Weddington was a star of sorts, though her pictures were B-movies and never up for major awards. Encroaching middle age meant her leading-lady days were numbered, and she worked with a lot of jealous wannabes. Did one of them off her? What about her personal assistant or live-in boyfriend? While searching through Weddington’s  trailer, Eddie finds a list of initials with corresponding phone numbers. As he gradually ticks off the entries, he begins to form an unwelcome, less idealized version of Weddington. Then an assistant director is killed as she is about to share a damning revelation. The quest to identify one set of initials almost puts him in the hospital. Can Eddie handle the truth? Will it set him free, or kill him?

Clive Rosengren is a recovering actor. His career spanned more than forty years, eighteen of them pounding many of the same streets as his fictional sleuth Eddie Collins. Movie credits include Ed Wood, Soapdish, Cobb, and Bugsy. Among numerous television credits are Seinfeld, Home Improvement, and Cheers, where he played the only person to throw Sam Malone out of his own bar. He lives in southern Oregon’s Rogue Valley, safe and secure from the hurly-burly of Hollywood.

 

Wicked River
Jenny Milchman
464 pages
Sourcebooks Landmark  May 1, 2018 (available for pre-order on Amazon)
Hardcover: $26.99  Trade paper $15.99  Kindle 15.99

Six million acres of Adirondack forest separate Natalie and Doug Larson from civilization. For the newlyweds, an isolated backcountry honeymoon seems ideal—a chance to start their lives together with an adventure. But just as Natalie and Doug begin to explore the dark interiors of their own hearts, as well as the depths of their love for each other, it becomes clear that they are not alone in the woods.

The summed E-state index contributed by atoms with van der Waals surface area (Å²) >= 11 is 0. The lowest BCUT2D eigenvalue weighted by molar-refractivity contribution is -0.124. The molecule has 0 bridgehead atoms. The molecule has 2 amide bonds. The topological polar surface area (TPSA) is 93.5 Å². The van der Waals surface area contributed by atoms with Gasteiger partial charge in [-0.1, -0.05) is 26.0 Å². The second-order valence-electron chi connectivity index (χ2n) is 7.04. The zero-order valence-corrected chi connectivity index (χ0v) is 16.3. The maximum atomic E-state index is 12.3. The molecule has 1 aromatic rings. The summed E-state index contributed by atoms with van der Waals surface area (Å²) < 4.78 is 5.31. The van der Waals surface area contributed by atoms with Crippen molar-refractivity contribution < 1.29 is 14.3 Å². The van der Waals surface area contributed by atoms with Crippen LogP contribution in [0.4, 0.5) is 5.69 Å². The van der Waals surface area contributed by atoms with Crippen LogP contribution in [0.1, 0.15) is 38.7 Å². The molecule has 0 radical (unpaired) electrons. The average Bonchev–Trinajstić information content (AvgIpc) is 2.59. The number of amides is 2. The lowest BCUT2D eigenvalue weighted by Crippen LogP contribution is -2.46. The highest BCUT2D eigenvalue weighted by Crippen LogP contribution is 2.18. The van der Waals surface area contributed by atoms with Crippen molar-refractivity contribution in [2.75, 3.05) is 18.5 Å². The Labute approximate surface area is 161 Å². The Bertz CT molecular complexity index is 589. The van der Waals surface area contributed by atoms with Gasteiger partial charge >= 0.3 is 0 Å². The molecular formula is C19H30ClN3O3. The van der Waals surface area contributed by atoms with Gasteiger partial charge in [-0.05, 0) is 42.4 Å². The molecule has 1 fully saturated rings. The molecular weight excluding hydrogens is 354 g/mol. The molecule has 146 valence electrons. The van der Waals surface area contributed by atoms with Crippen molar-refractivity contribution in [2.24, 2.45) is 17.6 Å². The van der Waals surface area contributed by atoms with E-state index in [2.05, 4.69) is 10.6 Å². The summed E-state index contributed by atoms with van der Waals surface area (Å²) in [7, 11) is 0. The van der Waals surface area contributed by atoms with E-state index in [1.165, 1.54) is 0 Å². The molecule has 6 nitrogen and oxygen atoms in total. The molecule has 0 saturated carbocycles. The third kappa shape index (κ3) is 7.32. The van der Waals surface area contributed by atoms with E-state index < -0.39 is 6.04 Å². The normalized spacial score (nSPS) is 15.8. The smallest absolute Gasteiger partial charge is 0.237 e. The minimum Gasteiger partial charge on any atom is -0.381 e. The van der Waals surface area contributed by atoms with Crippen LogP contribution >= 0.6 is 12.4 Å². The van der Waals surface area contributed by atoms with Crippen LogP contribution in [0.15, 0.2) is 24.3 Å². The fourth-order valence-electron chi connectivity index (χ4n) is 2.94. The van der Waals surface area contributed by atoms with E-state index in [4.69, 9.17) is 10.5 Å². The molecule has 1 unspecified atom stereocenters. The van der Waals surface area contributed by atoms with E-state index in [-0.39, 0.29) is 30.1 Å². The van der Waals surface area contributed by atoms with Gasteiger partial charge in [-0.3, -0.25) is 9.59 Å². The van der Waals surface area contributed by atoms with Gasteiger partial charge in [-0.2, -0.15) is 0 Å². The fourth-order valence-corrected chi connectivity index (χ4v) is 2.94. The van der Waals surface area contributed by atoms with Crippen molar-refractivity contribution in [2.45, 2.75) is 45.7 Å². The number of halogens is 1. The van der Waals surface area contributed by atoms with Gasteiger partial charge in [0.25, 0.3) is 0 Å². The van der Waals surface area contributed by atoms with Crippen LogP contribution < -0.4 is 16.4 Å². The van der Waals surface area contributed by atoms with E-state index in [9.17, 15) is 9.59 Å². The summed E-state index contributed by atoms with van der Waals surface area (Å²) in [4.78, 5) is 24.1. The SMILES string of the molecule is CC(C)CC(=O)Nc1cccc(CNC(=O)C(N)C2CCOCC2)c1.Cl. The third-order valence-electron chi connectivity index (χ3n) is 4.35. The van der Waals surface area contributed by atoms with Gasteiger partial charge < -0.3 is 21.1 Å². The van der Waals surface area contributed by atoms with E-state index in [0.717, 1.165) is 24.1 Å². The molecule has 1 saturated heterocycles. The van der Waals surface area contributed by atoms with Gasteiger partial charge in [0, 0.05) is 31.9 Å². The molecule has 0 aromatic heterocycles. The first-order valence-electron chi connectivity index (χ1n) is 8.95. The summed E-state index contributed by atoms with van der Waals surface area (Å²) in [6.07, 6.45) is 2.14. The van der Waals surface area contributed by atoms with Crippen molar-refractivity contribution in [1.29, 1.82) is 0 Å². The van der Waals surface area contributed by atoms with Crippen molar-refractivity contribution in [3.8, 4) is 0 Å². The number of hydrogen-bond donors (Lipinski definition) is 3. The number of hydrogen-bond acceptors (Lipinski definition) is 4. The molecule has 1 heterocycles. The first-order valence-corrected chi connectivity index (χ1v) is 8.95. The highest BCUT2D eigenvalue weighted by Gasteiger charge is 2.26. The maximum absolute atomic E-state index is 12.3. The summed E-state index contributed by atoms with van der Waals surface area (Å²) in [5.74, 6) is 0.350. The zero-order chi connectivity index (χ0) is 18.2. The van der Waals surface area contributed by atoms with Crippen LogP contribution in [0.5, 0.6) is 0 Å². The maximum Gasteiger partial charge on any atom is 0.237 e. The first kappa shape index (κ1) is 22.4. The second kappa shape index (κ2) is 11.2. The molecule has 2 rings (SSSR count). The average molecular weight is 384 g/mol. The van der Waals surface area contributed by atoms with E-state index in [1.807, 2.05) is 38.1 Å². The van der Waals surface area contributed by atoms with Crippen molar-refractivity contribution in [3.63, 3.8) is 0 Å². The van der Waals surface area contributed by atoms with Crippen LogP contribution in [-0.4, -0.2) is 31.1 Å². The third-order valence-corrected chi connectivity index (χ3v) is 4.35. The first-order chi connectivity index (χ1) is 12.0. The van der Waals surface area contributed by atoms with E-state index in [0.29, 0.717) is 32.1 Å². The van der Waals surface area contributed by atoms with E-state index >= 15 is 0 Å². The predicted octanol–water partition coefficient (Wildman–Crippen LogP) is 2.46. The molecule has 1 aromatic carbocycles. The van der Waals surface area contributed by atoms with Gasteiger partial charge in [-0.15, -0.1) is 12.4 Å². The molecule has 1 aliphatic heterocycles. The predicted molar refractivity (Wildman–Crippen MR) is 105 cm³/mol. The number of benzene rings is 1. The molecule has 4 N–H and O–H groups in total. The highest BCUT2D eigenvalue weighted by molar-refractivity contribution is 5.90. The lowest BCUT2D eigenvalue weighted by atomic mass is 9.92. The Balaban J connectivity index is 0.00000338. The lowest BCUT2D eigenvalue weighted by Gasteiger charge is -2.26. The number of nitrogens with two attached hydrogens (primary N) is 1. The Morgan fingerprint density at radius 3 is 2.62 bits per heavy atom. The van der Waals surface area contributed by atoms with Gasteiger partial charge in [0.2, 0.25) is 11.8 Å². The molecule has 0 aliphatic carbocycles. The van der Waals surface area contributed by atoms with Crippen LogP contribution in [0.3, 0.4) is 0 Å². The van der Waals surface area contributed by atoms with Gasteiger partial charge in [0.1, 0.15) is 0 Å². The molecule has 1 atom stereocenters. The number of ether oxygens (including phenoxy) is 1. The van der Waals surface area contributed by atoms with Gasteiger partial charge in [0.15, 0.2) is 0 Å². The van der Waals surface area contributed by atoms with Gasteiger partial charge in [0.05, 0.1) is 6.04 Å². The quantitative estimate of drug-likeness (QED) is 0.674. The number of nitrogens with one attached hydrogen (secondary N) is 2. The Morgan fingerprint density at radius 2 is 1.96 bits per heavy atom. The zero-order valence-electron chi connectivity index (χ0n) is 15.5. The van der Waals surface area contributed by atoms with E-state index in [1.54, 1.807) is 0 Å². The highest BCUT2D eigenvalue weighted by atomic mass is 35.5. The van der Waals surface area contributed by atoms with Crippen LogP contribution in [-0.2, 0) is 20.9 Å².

Because six million acres makes it easy for the wicked to hide. And even easier for someone to go missing for good.

As they struggle with the worst the wilderness has to offer, a man watches them, wielding the forest like a weapon. He wants something from them more terrifying than death. And once they are near his domain, he will do everything in his power to make sure they never walk out again.

Jenny Milchman is a suspense writer from the Hudson River Valley of New York State. Her debut novel, Cover of Snow, was published by Ballantine/Random House in January 2013 and won the 2013 Mary Higgins Clark Award for best suspense novel of the year.  Milchman is a board member and Vice President of International Thriller Writers and the founder of Take Your Child to a Bookstore Day, celebrated in all 50 states and four foreign countries 2013. She also teaches writing and publishing for New York Writers Workshop and Arts By The People.

Continue Reading →